And may I make here one observation about government bonds? Many trustees invest their trust funds in government bonds on the assumption that such bonds are the safest of all securities and that if they become worthless every other security will be worthless. But the whole history of the world, from the earliest, shows this assumption is erroneous, grossly so. Peoples, society, property exist and persist even though governments change or go down. A mere change of government does not destroy any of these, though all may suffer when the overturning revolution comes. The almost countless revolutions of the old world and the new prove this.
As the world has gone in the past, our own government could fall—which, pray God, may never come—but the bulk of the property would remain, and the bulk of the people would be here; and if the succeeding government recognizes the ownership of private property, then some one will own it, and the laws of private ownership will require some recognition of the security encumbrance. This has been the experience of all modern history.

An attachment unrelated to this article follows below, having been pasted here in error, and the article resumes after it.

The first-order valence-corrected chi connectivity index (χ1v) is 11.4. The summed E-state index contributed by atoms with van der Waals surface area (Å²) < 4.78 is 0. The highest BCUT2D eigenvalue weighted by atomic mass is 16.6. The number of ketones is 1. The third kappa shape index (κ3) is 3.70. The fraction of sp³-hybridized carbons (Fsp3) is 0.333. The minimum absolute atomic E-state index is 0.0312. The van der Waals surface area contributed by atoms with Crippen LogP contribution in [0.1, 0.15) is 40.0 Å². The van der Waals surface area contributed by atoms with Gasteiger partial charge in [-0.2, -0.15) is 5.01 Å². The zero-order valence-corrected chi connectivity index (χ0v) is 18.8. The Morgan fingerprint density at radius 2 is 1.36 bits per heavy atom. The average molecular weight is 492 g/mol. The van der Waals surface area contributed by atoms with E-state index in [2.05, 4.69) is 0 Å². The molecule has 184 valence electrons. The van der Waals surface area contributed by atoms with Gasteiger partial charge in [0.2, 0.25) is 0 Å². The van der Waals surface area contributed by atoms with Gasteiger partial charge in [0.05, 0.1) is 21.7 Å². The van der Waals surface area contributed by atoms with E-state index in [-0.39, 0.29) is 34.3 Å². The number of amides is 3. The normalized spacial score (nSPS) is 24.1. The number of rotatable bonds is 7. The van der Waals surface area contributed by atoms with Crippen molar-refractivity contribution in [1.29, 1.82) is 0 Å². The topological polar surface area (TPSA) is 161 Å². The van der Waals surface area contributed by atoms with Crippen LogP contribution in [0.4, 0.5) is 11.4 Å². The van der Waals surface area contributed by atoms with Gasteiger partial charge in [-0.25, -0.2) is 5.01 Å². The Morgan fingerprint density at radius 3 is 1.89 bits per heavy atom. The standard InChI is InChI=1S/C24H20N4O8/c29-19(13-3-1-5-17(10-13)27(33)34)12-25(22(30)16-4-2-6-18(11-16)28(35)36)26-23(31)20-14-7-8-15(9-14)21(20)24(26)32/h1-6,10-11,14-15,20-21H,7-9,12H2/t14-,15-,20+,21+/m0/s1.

Of course, where socialism or communism come in, as in Russia, all the bonds of the preceding government are not only repudiated—or not paid—but private property is abolished. That follows not from a change of government, but from an overturning of the whole economic system, the new government being set up to carry out the new ideology. Thus it can be that government bonds are not the safest and soundest security in which to put trust funds or private funds.
Source: J. Reuben Clark Jr., LDS Church News, 25 September 1949. J. Reuben Clark Jr. (1871–1961), served as a member of the First Presidency of The Church of Jesus Christ of Latter-day Saints, 1931–1961. Prior to his full-time church service he was assistant solicitor to the State Department, worked in the Attorney General’s office, Under Secretary of State, the author of the classic study, the “Clark Memorandum on the Monroe Doctrine” and U.S. ambassador to Mexico. Among those who knew his work best, J. Reuben Clark was recognized as the foremost constitutional scholar of the 20th Century.